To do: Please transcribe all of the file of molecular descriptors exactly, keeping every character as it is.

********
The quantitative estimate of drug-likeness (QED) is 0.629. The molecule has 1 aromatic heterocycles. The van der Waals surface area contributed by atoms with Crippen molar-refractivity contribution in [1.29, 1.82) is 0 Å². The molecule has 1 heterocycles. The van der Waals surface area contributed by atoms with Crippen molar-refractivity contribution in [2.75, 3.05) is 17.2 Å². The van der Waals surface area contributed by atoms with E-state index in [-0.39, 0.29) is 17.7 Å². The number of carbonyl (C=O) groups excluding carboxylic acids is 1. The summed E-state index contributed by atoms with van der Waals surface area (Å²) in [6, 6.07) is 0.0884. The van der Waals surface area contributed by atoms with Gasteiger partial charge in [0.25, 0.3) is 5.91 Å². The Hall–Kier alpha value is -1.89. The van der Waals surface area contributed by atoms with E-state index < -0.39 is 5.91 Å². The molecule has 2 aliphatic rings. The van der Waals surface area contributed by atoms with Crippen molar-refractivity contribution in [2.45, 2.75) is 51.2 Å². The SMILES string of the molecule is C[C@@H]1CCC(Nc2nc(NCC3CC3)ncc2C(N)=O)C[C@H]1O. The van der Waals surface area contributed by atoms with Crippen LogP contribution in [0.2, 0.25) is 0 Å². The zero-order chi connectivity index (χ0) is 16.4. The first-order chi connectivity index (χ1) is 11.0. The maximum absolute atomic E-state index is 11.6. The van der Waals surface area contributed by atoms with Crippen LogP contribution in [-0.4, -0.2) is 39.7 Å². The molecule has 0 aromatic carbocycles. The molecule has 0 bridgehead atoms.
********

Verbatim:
The quantitative estimate of drug-likeness (QED) is 0.629. The molecule has 1 aromatic heterocycles. The van der Waals surface area contributed by atoms with Crippen molar-refractivity contribution in [1.29, 1.82) is 0 Å². The molecule has 1 heterocycles. The van der Waals surface area contributed by atoms with Crippen molar-refractivity contribution in [2.75, 3.05) is 17.2 Å². The van der Waals surface area contributed by atoms with E-state index in [-0.39, 0.29) is 17.7 Å². The number of carbonyl (C=O) groups excluding carboxylic acids is 1. The summed E-state index contributed by atoms with van der Waals surface area (Å²) in [6, 6.07) is 0.0884. The van der Waals surface area contributed by atoms with Gasteiger partial charge in [0.25, 0.3) is 5.91 Å². The Hall–Kier alpha value is -1.89. The van der Waals surface area contributed by atoms with E-state index < -0.39 is 5.91 Å². The molecule has 2 aliphatic rings. The van der Waals surface area contributed by atoms with Crippen molar-refractivity contribution in [2.45, 2.75) is 51.2 Å². The SMILES string of the molecule is C[C@@H]1CCC(Nc2nc(NCC3CC3)ncc2C(N)=O)C[C@H]1O. The van der Waals surface area contributed by atoms with Crippen LogP contribution in [0.2, 0.25) is 0 Å². The zero-order chi connectivity index (χ0) is 16.4. The first-order chi connectivity index (χ1) is 11.0. The maximum absolute atomic E-state index is 11.6. The van der Waals surface area contributed by atoms with Crippen LogP contribution in [-0.4, -0.2) is 39.7 Å². The molecule has 0 aromatic carbocycles. The molecule has 0 bridgehead atoms.